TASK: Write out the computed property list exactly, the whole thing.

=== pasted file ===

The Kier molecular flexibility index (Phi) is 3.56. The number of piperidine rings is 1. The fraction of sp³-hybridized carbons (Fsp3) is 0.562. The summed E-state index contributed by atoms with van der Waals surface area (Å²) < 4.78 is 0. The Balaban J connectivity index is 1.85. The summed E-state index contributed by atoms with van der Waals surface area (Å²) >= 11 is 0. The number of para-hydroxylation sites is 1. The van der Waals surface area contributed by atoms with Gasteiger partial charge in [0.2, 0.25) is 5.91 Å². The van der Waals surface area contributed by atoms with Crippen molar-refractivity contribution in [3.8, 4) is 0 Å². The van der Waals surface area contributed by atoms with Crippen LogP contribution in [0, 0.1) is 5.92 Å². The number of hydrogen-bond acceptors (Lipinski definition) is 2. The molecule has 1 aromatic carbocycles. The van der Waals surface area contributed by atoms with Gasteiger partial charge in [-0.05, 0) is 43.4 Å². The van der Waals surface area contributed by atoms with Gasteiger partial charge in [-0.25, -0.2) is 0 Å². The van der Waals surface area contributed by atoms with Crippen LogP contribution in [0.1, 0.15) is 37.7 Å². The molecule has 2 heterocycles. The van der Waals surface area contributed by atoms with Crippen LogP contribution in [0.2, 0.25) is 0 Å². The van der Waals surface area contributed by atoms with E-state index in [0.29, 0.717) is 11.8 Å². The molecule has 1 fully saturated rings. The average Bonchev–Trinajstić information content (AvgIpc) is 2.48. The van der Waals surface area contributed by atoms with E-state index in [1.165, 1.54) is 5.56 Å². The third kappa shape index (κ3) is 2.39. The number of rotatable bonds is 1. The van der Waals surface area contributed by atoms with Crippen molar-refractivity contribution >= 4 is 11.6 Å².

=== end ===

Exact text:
The Kier molecular flexibility index (Phi) is 3.56. The number of piperidine rings is 1. The fraction of sp³-hybridized carbons (Fsp3) is 0.562. The summed E-state index contributed by atoms with van der Waals surface area (Å²) < 4.78 is 0. The Balaban J connectivity index is 1.85. The summed E-state index contributed by atoms with van der Waals surface area (Å²) >= 11 is 0. The number of para-hydroxylation sites is 1. The van der Waals surface area contributed by atoms with Gasteiger partial charge in [0.2, 0.25) is 5.91 Å². The van der Waals surface area contributed by atoms with Crippen molar-refractivity contribution in [3.8, 4) is 0 Å². The van der Waals surface area contributed by atoms with Crippen LogP contribution in [0, 0.1) is 5.92 Å². The number of hydrogen-bond acceptors (Lipinski definition) is 2. The molecule has 1 aromatic carbocycles. The van der Waals surface area contributed by atoms with Gasteiger partial charge in [-0.05, 0) is 43.4 Å². The van der Waals surface area contributed by atoms with Gasteiger partial charge in [-0.25, -0.2) is 0 Å². The van der Waals surface area contributed by atoms with Crippen LogP contribution in [0.1, 0.15) is 37.7 Å². The molecule has 2 heterocycles. The van der Waals surface area contributed by atoms with Crippen LogP contribution in [0.2, 0.25) is 0 Å². The van der Waals surface area contributed by atoms with E-state index in [0.29, 0.717) is 11.8 Å². The molecule has 1 fully saturated rings. The average Bonchev–Trinajstić information content (AvgIpc) is 2.48. The van der Waals surface area contributed by atoms with E-state index in [1.165, 1.54) is 5.56 Å². The third kappa shape index (κ3) is 2.39. The number of rotatable bonds is 1. The van der Waals surface area contributed by atoms with Crippen molar-refractivity contribution >= 4 is 11.6 Å².